An a priori power analysis was conducted to determine the minimal sample size needed to obtain a statistical power of 0.80 at an alpha level of 0.05. In our previous study [20] we evaluated the difference of at least 20% in nociceptive response in the second phase of the orofacial formalin test (time of face rubbing) between rats injected with NTG and rats injected with vehicle (NTG vehicle) and we calculated a standardized effect size of 1.683 for this variable. The power analysis by GPower 3.1 estimated a sample size of at least 6 rats for experimental group.

Orofacial formalin test

The subcutaneous injection of formalin (1.5%, 50 μl), an aqueous solution of 37% formaldehyde, was performed into the right upper lip, with minimal animal restraints. Immediately after the injection, each animal (N = 13 per group) was placed into the observation box (30x30x30-cm glass chamber with mirrored sides) and rubbing behavior was recorded for 45 min with a camera, located at 50 cm from the box, for the off-line analysis. Pain-related behavior, linked to the trigeminal activation, was quantified by measuring the seconds the animal spent grooming the injected area (face rubbing) with the ipsilateral fore- or hindpaw. The observation time was divided into 15 blocks of 3 min each for the time course analysis [24]. The test consisted of 2 phases spaced by a latency period of 6–12 min: Phase I (0–6 min) refers to the acute pain, while Phase II (12–45 min) reflects the combined effects of afferent input and central sensitization [24]. Analysis of the rubbing behavior was made by an investigator who was blinded to the animal’s group assignment.

After completion of the orofacial formalin test, a subset of 7 rats per experimental group served for the evaluation of gene expression by means of RT- PCR, while the remaining subset of 6 animals per experimental group underwent evaluation of protein expression by means of immunohistochemistry.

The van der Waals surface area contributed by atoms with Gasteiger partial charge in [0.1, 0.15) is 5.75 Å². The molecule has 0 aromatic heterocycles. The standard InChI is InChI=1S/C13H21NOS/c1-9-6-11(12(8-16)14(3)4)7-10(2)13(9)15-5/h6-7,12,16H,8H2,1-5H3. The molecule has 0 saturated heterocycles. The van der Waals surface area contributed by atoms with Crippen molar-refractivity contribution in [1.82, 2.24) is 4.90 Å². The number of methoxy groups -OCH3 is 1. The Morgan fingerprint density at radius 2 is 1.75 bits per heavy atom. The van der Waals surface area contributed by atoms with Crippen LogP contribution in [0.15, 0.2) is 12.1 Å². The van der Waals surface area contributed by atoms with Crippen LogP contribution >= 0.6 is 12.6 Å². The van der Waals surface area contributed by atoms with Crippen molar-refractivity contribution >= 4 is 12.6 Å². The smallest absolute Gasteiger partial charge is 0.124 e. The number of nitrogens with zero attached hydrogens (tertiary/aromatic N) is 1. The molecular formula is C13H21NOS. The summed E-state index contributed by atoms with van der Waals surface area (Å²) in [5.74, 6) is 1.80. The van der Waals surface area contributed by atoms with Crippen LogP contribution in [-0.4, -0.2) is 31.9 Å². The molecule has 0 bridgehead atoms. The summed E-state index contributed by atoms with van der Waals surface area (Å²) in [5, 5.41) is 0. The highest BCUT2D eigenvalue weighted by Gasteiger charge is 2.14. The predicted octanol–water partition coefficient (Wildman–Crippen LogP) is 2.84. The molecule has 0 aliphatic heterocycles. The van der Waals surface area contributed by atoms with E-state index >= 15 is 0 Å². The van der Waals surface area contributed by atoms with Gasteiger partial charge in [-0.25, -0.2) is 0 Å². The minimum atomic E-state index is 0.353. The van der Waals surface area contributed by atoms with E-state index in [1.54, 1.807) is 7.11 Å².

RT- PCR

The trigeminal ganglion (TG) and cervical spinal cord (CSC) ipsilateral to the formalin injection and medulla-pons in toto of each animal were removed and processed to evaluate expression levels of the genes encoding for c-Fos (c-fos), TRPA1 (Trpa1), CGRP (Calca) and SP (PPT-A). mRNA expression was analyzed by a RT-PCR as previously described [21, 25, 26]. Total RNA was extracted from samples with TRIzol® (Invitrogen, USA), in combination with tissue homogenization by means of ceramic beads (PRECELLYS, Berthin Pharma). RNA quality was assessed using a nanodrop spectrophotometer (Euroclone); cDNA was generated using the iScript cDNA Synthesis kit (BIO-RAD) following the supplier’s instructions. Gene expression was analyzed using the Fast Eva Green supermix (BIO-RAD). Primer sequences, obtained from the AutoPrime software (http://www.autoprime.de/AutoPrimeWeb), are reported in Table 2. The expression of the housekeeping gene, glyceraldehyde 3-phosphate dehydrogenase (GAPDH), remained constant in all the experimental groups considered. The amplification was performed through two-step cycling (95–60 °C) for 45 cycles with a light Cycler 480 Instrument RT-PCR Detection System (Roche) following the supplier’s instructions. All samples were assayed in triplicate and the ΔΔCq method was used to investigate the differences in the gene expression levels.
Table 2

Sequences of primers used

Gene

Forward primer

Reverse primer

GAPDH

AACCTGCCAAGTATGATGAC

GGAGTTGCTGTTGAAGTCA

c-fos

TACGCTCCAAGCGGAGAC

TTTCCTTCTCTTTCAGTAGATTGG

Trpa1

CTCCCCGAGTGCATGAAAGT

TGCATATACGCGGGGATGTC

Calca

CAGTCTCAGCTCCAAGTCATC

TTCCAAGGTTGACCTCAAAG

PPT-A

GCTCTTTATGGGCATGGTC

GGGTTTATTTACGCCTTCTTTC

Immunohistochemical staining